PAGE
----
The following analysis of the Demotic verbal system is intended to update the workdone by previous generations of Demoticists, especially Spiegelberg.

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The result is the re-definition of the basic paradigms, the forms constituting these different paradigms, themeaning of each, and the syntactic usages of each of the various constructions. Since manyof the new insights have come from the study of Coptic, the original study from which thepresent work stems4 consisted of an analysis of the verbal system of two late Alrgyptische pe-riod texts, whose grammar is often quite close to that of Coptic.

These two long texts pro-vided examples of all the different forms used in Demotic, and their use precluded gener-alizing from the idiosyncracies of any one scribe. Carl Winters Universittsbuchhandlung, par. Wissenschaftliche Buchgesellschaft, par. Frantiek Lexa, Gram-maire dmotique 7 vols.

Edition dauteur, [] includes a large repertory of examples,but his analysis is much less accurate than Altgytpische. Istituto Editoriale Altgypische, ]intended as ateaching grammar, is largely limited to Ptolemaic examples see pp.


Librairie Orientaliste Paul Geuthner, is limited to that one textand contains many misconceptions. Such early works as Henri Brugsch, Grammaire dmotique Berlin: Altgyptisdhe, Libraire-Editeur, are now, for the most part, obsolete. Unfortunately, Bre-scianis grammar does not incorporate ekmar discoveries.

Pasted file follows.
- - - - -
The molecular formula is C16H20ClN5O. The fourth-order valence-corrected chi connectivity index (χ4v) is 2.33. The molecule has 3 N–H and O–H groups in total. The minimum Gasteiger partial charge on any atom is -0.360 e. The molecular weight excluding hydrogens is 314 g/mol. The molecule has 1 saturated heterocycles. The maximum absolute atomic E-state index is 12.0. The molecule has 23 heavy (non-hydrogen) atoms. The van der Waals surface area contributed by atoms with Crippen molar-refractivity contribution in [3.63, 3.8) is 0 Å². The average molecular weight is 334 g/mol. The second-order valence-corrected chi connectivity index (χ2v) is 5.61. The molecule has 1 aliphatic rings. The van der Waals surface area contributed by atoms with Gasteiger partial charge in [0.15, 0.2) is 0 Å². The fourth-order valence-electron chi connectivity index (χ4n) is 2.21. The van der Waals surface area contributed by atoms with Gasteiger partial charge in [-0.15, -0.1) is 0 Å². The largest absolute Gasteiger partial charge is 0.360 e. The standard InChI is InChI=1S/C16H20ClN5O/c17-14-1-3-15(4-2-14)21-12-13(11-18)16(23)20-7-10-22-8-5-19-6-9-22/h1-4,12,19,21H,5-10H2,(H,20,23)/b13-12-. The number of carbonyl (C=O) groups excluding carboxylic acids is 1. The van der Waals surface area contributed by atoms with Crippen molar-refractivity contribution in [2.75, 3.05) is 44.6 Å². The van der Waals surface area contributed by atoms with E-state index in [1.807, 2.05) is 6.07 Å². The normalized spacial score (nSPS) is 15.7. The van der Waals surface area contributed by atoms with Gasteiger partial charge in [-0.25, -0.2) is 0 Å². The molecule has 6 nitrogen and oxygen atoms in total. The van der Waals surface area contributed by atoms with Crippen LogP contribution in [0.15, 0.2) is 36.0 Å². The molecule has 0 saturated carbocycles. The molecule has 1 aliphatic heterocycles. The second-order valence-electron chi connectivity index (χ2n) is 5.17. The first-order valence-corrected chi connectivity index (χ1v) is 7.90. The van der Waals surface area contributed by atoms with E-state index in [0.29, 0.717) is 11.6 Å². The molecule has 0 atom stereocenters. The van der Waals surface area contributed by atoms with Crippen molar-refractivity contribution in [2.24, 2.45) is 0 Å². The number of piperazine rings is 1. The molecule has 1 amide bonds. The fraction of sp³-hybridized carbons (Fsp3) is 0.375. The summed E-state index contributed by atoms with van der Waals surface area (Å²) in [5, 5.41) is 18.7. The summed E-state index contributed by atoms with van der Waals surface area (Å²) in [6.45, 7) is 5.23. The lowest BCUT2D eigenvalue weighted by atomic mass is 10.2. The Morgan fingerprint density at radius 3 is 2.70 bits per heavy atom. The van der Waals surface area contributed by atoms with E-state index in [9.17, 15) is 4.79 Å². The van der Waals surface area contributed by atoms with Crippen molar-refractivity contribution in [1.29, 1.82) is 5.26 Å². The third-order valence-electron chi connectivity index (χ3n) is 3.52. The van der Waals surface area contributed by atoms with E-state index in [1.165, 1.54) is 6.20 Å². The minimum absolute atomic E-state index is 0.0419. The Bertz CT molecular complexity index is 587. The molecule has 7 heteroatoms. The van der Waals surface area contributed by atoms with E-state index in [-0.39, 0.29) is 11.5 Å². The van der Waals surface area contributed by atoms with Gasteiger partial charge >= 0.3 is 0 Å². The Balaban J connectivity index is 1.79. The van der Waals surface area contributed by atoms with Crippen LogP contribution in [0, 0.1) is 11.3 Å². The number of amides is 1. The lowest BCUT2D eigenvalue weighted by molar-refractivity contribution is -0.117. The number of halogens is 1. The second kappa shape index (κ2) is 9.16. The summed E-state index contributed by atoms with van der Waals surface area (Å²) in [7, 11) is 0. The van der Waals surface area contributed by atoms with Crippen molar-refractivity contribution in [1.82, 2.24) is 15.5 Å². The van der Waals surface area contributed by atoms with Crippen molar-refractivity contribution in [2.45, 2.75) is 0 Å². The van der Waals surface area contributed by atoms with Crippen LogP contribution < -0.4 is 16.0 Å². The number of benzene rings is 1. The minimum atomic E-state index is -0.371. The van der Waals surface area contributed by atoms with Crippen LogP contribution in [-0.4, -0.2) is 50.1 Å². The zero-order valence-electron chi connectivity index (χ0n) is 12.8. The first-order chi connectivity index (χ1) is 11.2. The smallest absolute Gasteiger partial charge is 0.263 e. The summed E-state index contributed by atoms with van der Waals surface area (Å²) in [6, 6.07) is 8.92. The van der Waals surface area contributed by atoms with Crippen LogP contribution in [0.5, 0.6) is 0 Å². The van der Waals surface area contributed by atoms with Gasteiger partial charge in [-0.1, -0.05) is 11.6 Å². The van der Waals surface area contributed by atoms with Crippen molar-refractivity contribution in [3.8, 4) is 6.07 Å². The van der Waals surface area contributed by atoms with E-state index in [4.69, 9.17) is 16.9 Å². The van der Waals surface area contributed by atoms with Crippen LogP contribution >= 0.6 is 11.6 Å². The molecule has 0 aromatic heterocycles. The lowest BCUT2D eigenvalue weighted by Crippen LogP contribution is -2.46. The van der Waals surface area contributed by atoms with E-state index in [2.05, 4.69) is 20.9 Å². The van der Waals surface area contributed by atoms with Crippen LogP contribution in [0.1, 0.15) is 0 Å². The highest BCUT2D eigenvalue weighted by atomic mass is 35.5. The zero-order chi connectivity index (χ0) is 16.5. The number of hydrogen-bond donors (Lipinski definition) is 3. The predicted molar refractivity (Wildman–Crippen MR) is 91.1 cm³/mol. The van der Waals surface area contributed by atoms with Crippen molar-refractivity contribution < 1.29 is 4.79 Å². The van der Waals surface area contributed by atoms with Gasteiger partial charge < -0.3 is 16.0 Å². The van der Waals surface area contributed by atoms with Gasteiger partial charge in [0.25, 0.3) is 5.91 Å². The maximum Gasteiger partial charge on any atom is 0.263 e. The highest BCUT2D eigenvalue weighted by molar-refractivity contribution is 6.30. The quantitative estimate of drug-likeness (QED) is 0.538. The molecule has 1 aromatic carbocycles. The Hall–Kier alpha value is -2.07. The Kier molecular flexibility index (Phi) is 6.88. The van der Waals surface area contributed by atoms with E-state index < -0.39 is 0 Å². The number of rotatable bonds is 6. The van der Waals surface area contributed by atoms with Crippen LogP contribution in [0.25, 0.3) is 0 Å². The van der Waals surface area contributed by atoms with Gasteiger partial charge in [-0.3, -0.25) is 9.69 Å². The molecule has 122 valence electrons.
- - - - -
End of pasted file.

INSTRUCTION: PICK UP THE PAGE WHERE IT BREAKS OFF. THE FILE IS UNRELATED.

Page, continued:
Johnson, Demotic Verbs and Dialects Ph. Most commonly the spellsgive instructions for divinations, especially by lamp or oil, although other media are alsoincluded, such as the sun, dreams.

Some of the spells are intended to provide relief fromphysical discomforts, for example, stings, dog bites, a bone caught in the throat; others toproduce ill effect in other people, for example, fever, blindness, death.

Many of the spellsinvolve erotica and are intended to make one person love another. Various drugs are alsodescribed. The words glossed include many Egyptian words as well as the namesof various foreign gods and abracadabra words. In addition, almost a hundred Egyptianwords are written in cipher, the cipher indicating both consonants and vowels.

Mythus was chosen as the second text because, like Magical, it was discovered in The-bes, probably in that group of papyri found with Magical;9 it seems to date from the secondcentury of our era;10 and it is a long literary narrative 23 columns involving both mascu-line and feminine characters. Thus, it contains both forms and paradigm examples whichsupplement those found altgyptiscye Magical.